I don't buy into the "service heart" narrative anymore. Sorry. It's a trap. Sure, Executive Assistants are born with a degree of empathy and "service heart" that most mortals could only aspire to, but this can no longer be their North Star. Top Executive Assistants need to realize the only way to thrive in today's business climate is to completely flip the script and change the way they approach the role. (I've said this ad nauseam...peep any of the 100+ articles I've written on this platform.) What's even more important now is looking beyond the role and preparing for the next rung up the ladder (and beyond) while they're in their current role. Huh?
Think about it. Executive Assistants and, actually, 95% of all employees focus solely on being the best at their current role. Cool. But being really aspirational about your career and shooting beyond the pail is what forces you into a higher gear. It makes you hungrier for something more and manifests the mindset that it's actually attainable. It makes you want to do the homework it takes to master your current and the next level. It breeds confidence and allows you to command the necessary attention and consideration vs. asking for it or expecting it. It changes your perspective and your walk and allows you to operate as a peer to the people who, coincidentally, sign your paychecks. And it creates the kind of personal groundswell that will eventually smack you upside the head and let you know when it's time to move on, be it to another role or even into a business of your own. Especially since you would definitely have amassed everything it takes to do so.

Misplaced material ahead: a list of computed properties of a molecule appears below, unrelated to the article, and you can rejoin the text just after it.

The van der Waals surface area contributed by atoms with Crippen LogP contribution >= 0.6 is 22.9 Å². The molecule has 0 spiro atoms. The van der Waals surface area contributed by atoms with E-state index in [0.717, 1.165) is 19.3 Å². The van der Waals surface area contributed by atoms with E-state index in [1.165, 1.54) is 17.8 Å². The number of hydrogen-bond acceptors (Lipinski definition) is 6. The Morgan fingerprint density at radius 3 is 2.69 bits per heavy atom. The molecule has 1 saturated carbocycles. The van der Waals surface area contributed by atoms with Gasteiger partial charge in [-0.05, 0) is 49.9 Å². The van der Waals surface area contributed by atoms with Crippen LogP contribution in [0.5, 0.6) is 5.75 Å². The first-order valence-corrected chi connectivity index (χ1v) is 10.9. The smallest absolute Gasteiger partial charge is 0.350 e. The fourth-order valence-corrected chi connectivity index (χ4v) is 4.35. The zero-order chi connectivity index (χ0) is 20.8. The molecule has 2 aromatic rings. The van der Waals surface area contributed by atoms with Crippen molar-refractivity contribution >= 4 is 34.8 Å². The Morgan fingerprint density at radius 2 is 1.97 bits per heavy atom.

I honestly believe I've cracked "the wealth code." In fact, I'm testing my theory the whole of 2020. If I hit my markers and hit my financial goals by the end of the year I'll know I've cracked it. And, trust, I will definitely be writing a book about my journey. But let me hip you to one of the secrets to wealth and success. In two words: Attitude and Action. Once you align both the world is your oyster. The attitude portion is difficult for most people to master because it forces you to often think or behave in a way that doesn't feel innate and goes against all those teachings pounded into you throughout your growing years. If you're not supremely confident, a little (or a lot) competitive, and self-assured you won't succeed at those levels. Simple as that. Multi-millionaires and billionaires have a low-key attitude of invincibility. They have to. And that often manifests in hyperfocus on their objectives, and little attention being paid to many of those pleasantries and courtesies the rest of us get hung up on and often excoriate those who appear to trample on them. Instead, their attitude and focus is on the win and hitting their markers, making connections, validating and testing their theories, and building upon each success until they ultimately achieve exactly what they are after...and more.
I've yet to see a multi-millionaire complain about someone not liking them or a (perceived) snide comment in an email. I've yet to see a billionaire give two f*cks about an inconsequential, human mistake to the degree that 90% of Executive Assistants do. I've yet to see a CEO get thrown into a tailspin from a gaff or misunderstanding that could have simply been remedied by a quick phone call or office pop-by. Those who do don't survive. The business road is littered with their corpses.